The Grand Ethiopian Renaissance Dam: Sustainable Development or Not?

The Grand Ethiopian Renaissance Dam (GERD) broke ground on the Blue Nile River on April 2, 2011. With expected completion in 2017, it will be the largest dam in Africa. The GERD has the potential to transform Ethiopia into an energy exporter, driving needed economic growth, but at what cost?

In a report for her Executive Master of Natural Resources (XMNR) directed study project, Aurora Swanson analyzed the GERD according to sustainable development characteristics as they relate to Ethiopia’s economic, social and environmental health and stability. Dams are not automatically unsustainable, but the planning and design of such projects must include proactive consideration of the needs of all affected stakeholders and a deep understanding of the possible consequences. New projects need to be examined carefully, especially if taking place on a sensitive landscape with the potential for far-reaching cumulative effects.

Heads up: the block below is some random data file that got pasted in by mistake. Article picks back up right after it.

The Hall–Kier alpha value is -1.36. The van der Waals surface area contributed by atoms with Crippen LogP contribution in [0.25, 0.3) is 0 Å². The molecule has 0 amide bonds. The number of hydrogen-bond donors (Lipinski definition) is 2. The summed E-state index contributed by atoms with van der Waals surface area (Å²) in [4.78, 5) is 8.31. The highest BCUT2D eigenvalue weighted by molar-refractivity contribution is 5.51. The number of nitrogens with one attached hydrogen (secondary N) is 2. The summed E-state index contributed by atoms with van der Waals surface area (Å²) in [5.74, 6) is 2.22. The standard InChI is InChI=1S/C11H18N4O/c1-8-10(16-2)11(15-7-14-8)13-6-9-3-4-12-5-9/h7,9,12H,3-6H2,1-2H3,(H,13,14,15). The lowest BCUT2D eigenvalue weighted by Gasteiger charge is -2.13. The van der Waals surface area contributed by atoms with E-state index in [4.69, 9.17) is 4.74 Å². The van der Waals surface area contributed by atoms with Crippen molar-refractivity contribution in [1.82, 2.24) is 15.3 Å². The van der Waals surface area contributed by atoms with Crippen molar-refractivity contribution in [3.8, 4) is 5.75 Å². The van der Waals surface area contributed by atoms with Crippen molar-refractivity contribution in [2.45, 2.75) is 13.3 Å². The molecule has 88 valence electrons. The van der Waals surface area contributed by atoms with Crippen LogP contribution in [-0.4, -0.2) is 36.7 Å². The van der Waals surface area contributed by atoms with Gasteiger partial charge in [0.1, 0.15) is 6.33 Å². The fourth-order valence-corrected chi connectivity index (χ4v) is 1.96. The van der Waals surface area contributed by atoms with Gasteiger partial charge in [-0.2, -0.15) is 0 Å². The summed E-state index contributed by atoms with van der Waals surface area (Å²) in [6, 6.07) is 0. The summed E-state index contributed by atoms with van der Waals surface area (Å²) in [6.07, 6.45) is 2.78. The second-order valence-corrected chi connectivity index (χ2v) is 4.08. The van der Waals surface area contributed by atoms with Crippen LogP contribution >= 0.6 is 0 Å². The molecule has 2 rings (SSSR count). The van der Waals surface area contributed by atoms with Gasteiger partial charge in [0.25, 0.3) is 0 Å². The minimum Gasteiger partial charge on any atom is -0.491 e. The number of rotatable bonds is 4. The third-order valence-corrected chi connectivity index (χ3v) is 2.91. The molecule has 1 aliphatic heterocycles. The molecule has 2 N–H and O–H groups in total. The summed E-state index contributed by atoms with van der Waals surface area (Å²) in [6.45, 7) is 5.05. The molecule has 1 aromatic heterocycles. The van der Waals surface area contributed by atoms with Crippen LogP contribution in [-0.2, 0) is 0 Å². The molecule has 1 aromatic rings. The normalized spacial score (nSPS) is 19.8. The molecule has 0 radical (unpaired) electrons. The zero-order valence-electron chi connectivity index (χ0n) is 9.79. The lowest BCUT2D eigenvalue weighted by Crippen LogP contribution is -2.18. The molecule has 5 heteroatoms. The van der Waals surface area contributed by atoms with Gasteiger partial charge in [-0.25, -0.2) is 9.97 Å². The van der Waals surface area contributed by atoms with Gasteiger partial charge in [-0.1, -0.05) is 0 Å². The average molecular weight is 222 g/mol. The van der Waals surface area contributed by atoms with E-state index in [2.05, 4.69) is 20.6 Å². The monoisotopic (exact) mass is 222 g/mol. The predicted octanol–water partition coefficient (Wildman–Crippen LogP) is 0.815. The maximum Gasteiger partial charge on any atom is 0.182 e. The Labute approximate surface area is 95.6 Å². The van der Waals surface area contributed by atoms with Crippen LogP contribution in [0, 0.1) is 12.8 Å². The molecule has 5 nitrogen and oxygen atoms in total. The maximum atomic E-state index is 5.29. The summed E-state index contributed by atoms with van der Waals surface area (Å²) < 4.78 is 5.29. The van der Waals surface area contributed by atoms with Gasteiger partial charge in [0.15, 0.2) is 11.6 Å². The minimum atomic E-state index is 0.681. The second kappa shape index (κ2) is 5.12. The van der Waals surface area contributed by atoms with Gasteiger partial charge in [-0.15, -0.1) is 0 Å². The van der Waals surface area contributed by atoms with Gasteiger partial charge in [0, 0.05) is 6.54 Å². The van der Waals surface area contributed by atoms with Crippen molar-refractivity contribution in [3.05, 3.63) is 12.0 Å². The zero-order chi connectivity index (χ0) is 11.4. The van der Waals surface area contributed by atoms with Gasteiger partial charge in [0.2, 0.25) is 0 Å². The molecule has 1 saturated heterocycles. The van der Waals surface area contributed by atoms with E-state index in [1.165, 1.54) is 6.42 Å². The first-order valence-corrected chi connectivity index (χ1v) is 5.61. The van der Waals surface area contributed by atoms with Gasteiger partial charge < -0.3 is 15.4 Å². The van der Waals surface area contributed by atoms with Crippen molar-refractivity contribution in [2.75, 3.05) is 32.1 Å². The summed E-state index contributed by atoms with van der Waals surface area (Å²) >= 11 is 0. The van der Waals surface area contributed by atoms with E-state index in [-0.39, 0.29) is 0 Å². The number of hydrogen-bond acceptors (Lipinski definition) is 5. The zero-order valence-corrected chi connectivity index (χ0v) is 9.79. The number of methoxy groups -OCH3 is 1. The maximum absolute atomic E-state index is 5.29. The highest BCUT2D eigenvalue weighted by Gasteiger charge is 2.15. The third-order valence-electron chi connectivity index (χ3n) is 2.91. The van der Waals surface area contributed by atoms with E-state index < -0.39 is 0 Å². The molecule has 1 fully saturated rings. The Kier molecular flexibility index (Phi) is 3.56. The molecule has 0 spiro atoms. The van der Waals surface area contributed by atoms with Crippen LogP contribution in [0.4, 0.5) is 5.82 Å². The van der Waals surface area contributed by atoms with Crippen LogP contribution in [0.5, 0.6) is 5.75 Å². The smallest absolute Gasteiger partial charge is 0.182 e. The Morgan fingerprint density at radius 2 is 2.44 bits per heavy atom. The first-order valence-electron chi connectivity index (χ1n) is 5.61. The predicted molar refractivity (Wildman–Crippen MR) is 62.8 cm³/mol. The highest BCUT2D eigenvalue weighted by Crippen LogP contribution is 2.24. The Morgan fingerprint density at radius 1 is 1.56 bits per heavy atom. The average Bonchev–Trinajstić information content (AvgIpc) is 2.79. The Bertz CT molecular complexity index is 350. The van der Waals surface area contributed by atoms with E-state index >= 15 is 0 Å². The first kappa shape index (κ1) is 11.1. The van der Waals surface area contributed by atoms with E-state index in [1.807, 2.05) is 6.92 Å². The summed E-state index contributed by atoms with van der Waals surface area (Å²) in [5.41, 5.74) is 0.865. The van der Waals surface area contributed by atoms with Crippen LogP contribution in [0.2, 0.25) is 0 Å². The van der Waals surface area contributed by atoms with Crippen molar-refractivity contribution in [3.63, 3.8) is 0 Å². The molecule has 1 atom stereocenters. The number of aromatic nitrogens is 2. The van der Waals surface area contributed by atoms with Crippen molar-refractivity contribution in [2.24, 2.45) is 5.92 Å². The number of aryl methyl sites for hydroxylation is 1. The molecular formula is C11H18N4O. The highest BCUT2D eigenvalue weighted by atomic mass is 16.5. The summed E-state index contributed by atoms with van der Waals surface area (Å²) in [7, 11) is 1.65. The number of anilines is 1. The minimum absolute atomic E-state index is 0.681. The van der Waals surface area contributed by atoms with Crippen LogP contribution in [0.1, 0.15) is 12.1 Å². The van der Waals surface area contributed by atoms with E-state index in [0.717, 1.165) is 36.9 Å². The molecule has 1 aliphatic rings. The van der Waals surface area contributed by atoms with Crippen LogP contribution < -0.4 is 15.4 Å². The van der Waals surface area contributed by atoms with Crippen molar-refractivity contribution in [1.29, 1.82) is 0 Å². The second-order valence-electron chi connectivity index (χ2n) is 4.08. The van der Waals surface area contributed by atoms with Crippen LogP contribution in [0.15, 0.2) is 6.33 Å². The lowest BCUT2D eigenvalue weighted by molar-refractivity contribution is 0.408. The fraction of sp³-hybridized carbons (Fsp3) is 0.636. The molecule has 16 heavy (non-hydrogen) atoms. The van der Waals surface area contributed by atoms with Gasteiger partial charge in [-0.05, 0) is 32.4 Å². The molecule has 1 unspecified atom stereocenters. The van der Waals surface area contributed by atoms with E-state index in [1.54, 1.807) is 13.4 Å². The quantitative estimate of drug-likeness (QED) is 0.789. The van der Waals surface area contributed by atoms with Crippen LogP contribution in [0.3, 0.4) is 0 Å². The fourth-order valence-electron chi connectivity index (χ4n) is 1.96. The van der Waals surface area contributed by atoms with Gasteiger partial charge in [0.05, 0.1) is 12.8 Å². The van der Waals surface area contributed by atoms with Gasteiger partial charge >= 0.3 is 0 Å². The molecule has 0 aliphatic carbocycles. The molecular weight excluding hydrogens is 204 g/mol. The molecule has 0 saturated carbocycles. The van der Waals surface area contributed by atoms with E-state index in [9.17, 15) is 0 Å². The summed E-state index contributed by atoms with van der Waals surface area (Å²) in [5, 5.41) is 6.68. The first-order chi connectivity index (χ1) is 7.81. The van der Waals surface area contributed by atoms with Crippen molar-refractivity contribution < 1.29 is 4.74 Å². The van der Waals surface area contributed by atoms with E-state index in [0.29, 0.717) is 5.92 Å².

The most recent growth strategy plan developed by the Ethiopian government is called the Growth and Transformation Plan (GTP), and focuses on water and energy development initiatives for the agricultural sector. Thus, the government has been touting this project’s expected benefits, but there has been little to no recognition of the potential harms that could befall the communities near the dam. Its clandestine planning and the unilateral approach taken by the Ethiopian government leaves its footprint and potential consequences unexamined. Moreover, there have been contentions between Ethiopia and two key downstream riparians stakeholders, Egypt and Sudan, regarding the use of the Nile waters.

Some say that this is a representation of the obsolete 20th century water development approach, wherein an entity builds a large-scale centralized infrastructure without a deep understanding of the environmental, social and political costs or looking at other options for economic development.

ABOUT THE AUTHOR: Aurora Swanson is an alumna of the Virginia Tech Executive Master of Natural Resources (XMNR) program and graduated in May 2014. She works at the Congressional Budget Office analyzing budgets for water resources and housing finance programs.